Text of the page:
Bird surveys were conducted on three separate mornings at each site from mid-May to late June of 2017. Surveys were conducted within the first three hours after sunrise. Following a modified version of the process established by Loyn (1986) and outlined in Loyn et al. (2007), i.e. 10 minutes surveying time was implemented for each hectare of sampling area at each site, to a maximum of 20 minutes. This timeframe has been observed as appropriate to survey bird communities within south eastern Australian forests, whilst reducing the risk of bias towards conspicuous species with distinctive and/or frequent calls. 

All birds observed by sight and call within and below the vegetation canopy were identified to species level. Birds flying overhead were not included in the study. Bird species relative abundance was determined by dividing the total number of birds observed over the three surveys at each site. Surveys distinguished bird use of the habitat within or below the P. undulatum canopy (PU) from use of the overstorey (NPU) due to the predicted large effects of dense P. undulatum canopies. Density was determined by dividing the numbers of birds by the area surveyed.

Values of five traits reflecting ecological functionality (life history, habitat preference, and feeding guild) were extracted for each bird species identified (Higgins et al. 2006 Handbook of Australian, New Zealand and Antarctic Birds, Vol 1-7, Oxford University Press, Melbourne, Australia.). 

Statistical analysis

Differences in bird species richness and individual abundance among reference, invaded, and cleared vegetation types and between the P. undulatum  understory and overstorey in invaded sites were tested with one-way ANOVAs. To compare species richness in individual feeding guilds across the three vegetation types, we used Kruskal-Wallace tests, due to the smaller numbers of species involved in each guild. The effect of time since P. undulatum removal was tested with linear regression on relativized measures of species richness and individual abundance (richness or abundance in cleared patch divided by richness or abundance in the corresponding reference control). To summarize the differences and similarities among bird communities in the three vegetation types we employed principal components analysis (PCA) of bird species presence/absence data using the prcomp function in R (R Core Team 2017). Loadings on the first two principal components were examined to account for the contribution of individual species to the community configuration. We repeated the PCA using bird abundance data using nonmetric multi-dimensional scaling (NMDS) and checked that the results were biologically meaningful as suggested by Björklund (201, Evolution, 73(10), 2151-2158). Since all results were in qualitative agreement, we present PCA of the presence-absence data here. Scores on the first two principal components were compared among reference, invaded, and cleared vegetation types using Wilcoxon signed-rank tests.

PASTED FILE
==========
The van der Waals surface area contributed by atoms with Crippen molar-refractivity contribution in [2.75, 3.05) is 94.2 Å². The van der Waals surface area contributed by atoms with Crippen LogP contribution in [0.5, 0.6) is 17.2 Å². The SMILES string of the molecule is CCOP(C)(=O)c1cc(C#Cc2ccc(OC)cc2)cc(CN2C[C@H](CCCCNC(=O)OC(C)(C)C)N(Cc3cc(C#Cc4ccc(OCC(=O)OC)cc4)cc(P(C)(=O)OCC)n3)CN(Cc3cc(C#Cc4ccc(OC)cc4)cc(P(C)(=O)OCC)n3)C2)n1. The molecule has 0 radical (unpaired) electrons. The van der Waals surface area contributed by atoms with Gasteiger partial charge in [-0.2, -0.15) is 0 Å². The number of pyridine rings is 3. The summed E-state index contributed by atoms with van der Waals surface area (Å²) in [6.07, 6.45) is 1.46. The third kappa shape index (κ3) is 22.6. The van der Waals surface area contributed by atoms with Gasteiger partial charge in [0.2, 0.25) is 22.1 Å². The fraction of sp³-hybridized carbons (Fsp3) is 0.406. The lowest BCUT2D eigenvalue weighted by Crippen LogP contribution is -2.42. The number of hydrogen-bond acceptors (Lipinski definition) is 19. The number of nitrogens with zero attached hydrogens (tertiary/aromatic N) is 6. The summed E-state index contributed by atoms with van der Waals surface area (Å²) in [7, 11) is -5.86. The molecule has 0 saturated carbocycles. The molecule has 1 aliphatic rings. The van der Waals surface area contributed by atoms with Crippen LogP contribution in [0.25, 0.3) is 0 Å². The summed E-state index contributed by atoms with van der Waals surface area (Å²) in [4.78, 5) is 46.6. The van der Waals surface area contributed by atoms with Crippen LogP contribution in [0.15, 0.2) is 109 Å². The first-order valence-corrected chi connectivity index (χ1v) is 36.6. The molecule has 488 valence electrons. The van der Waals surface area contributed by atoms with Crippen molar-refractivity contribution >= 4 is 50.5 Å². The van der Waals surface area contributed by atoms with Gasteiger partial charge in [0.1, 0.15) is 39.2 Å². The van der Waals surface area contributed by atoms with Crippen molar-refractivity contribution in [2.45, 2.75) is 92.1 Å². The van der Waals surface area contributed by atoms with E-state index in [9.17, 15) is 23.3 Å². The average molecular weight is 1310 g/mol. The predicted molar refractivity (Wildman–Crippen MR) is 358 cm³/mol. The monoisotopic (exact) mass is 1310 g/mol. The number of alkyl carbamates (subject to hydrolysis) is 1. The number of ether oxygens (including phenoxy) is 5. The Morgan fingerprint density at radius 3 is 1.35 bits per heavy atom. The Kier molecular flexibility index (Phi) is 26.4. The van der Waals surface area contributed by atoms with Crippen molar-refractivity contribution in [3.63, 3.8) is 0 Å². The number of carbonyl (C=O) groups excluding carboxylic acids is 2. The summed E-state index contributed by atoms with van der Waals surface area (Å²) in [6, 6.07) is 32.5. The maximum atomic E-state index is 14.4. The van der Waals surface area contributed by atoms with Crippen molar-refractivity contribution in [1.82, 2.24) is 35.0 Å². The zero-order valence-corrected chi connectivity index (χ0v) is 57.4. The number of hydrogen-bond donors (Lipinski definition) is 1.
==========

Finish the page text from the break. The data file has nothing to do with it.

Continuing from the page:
PCA was also used to investigate the functional response of bird communities to P. undulatum infestation and removal. Mean functional trait values in the species assemblage were calculated from the traits of individual species weighted by the abundance of individuals of the species. All data were centred and scaled to unit variance prior to analysis. All analyses were conducted using the R statistical platform (R Core Team 2017).


The data was originally assembled in csv files for analysis in R and they are provided as supplementary data in that form. Here we have collected the files into a single Excel file for ease of upload.

Usage Notes

The data is presented as four sheets in a single Excel file. Each sheet corresponds to a figure in the paper and is clearly labelled as such.  The file is called O'Leary Data - birds in Pittosporum undulatum sites.xls


Parks Victoria, Award: RPP1617 P15

Phyllis Hillgrove Scholarship

Australian Post Graduate Award

Phyllis Hillgrove Scholarship

Australian Post Graduate Award